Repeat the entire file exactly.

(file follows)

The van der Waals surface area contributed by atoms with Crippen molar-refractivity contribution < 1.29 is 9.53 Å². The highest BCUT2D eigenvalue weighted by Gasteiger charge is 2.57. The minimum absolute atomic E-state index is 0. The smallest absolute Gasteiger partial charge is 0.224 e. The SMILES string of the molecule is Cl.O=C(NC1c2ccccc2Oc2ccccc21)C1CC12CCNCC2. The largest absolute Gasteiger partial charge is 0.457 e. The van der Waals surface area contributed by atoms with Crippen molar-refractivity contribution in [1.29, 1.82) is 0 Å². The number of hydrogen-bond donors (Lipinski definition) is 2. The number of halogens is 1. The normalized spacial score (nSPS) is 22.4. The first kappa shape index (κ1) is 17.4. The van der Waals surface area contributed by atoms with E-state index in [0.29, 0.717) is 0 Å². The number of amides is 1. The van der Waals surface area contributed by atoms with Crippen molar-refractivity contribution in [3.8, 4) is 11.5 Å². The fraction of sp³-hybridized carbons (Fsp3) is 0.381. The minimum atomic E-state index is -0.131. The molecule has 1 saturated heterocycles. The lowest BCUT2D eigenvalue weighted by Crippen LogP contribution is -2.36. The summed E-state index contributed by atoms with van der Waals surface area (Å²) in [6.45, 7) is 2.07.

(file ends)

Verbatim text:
The van der Waals surface area contributed by atoms with Crippen molar-refractivity contribution < 1.29 is 9.53 Å². The highest BCUT2D eigenvalue weighted by Gasteiger charge is 2.57. The minimum absolute atomic E-state index is 0. The smallest absolute Gasteiger partial charge is 0.224 e. The SMILES string of the molecule is Cl.O=C(NC1c2ccccc2Oc2ccccc21)C1CC12CCNCC2. The largest absolute Gasteiger partial charge is 0.457 e. The van der Waals surface area contributed by atoms with Crippen molar-refractivity contribution in [1.29, 1.82) is 0 Å². The number of hydrogen-bond donors (Lipinski definition) is 2. The number of halogens is 1. The normalized spacial score (nSPS) is 22.4. The first kappa shape index (κ1) is 17.4. The van der Waals surface area contributed by atoms with E-state index in [0.29, 0.717) is 0 Å². The number of amides is 1. The van der Waals surface area contributed by atoms with Crippen molar-refractivity contribution in [3.8, 4) is 11.5 Å². The fraction of sp³-hybridized carbons (Fsp3) is 0.381. The minimum atomic E-state index is -0.131. The molecule has 1 saturated heterocycles. The lowest BCUT2D eigenvalue weighted by Crippen LogP contribution is -2.36. The summed E-state index contributed by atoms with van der Waals surface area (Å²) in [6.45, 7) is 2.07.